This provision is similar to the current approach to payment for physician assistants and nurse practitioners, as they are paid 85% of what physicians are paid; however, this will require providers of outpatient therapy to adjust to new payment realities and reconsider staff resources

Find a more in-depth review of all healthcare provisions in the Bipartisan Budget Act of 2018.

Download this article, "A Quick Guide: Healthcare Provisions in the Bipartisan Budget Act of 2018" as a PDF.

How Kindred Can Help

As the nation’s leading specialty hospital and rehabilitation provider, Kindred Healthcare prioritizes superior clinical outcomes for difficult to treat patients, positive patient experience, and strong partnerships to deliver the right care at the right time. Over the past several years, Kindred Healthcare has transformed its capabilities to meet the health, recovery and wellness needs of the most chronically and critically ill Americans, which has included the testing of new payment and delivery models.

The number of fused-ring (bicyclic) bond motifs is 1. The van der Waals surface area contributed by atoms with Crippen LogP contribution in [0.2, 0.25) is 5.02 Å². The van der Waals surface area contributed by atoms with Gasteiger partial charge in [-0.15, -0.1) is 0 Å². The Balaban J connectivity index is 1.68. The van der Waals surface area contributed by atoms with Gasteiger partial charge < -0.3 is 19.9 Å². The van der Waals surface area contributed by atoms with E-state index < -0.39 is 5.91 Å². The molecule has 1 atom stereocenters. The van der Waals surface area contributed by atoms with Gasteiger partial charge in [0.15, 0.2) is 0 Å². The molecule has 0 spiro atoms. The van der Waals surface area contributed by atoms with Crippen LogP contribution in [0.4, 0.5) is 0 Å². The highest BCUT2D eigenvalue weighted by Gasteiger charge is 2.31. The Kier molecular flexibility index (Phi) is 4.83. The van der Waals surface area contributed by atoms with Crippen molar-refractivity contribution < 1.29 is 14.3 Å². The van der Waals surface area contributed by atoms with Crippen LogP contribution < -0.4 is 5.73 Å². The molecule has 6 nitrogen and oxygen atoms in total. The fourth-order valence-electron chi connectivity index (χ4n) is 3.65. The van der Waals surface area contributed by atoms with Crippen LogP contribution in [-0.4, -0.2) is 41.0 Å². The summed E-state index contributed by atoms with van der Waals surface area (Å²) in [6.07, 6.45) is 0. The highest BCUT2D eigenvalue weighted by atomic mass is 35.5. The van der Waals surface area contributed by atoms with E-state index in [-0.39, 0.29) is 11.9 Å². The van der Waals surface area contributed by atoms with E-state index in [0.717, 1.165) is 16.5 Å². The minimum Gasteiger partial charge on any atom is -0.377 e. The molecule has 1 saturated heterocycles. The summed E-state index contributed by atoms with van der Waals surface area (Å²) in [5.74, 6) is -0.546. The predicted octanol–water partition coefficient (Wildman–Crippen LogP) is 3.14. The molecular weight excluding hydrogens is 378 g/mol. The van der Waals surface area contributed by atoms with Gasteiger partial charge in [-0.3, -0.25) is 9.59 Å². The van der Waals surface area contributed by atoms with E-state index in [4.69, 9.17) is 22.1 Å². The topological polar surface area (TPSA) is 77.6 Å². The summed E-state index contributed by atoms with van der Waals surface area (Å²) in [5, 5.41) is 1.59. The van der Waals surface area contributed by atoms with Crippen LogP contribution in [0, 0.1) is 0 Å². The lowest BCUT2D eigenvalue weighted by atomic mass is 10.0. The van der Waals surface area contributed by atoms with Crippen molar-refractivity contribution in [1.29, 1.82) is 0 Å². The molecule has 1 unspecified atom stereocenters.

The Bipartisan Budget Act of 2018 included several initiatives including prioritization of care solutions for chronically ill patients, investment in telehealth services, and the extension of key Medicare policies which create a stronger platform to enhance patient-centered care. Legislative changes such as these will lead to greater innovation and allow Kindred Healthcare to leverage our hands-on experiences from across the country to educate policymakers and positively shape new healthcare laws.

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By Susan Feeney, Senior Director of Communications & Public Policy, Kindred Healthcare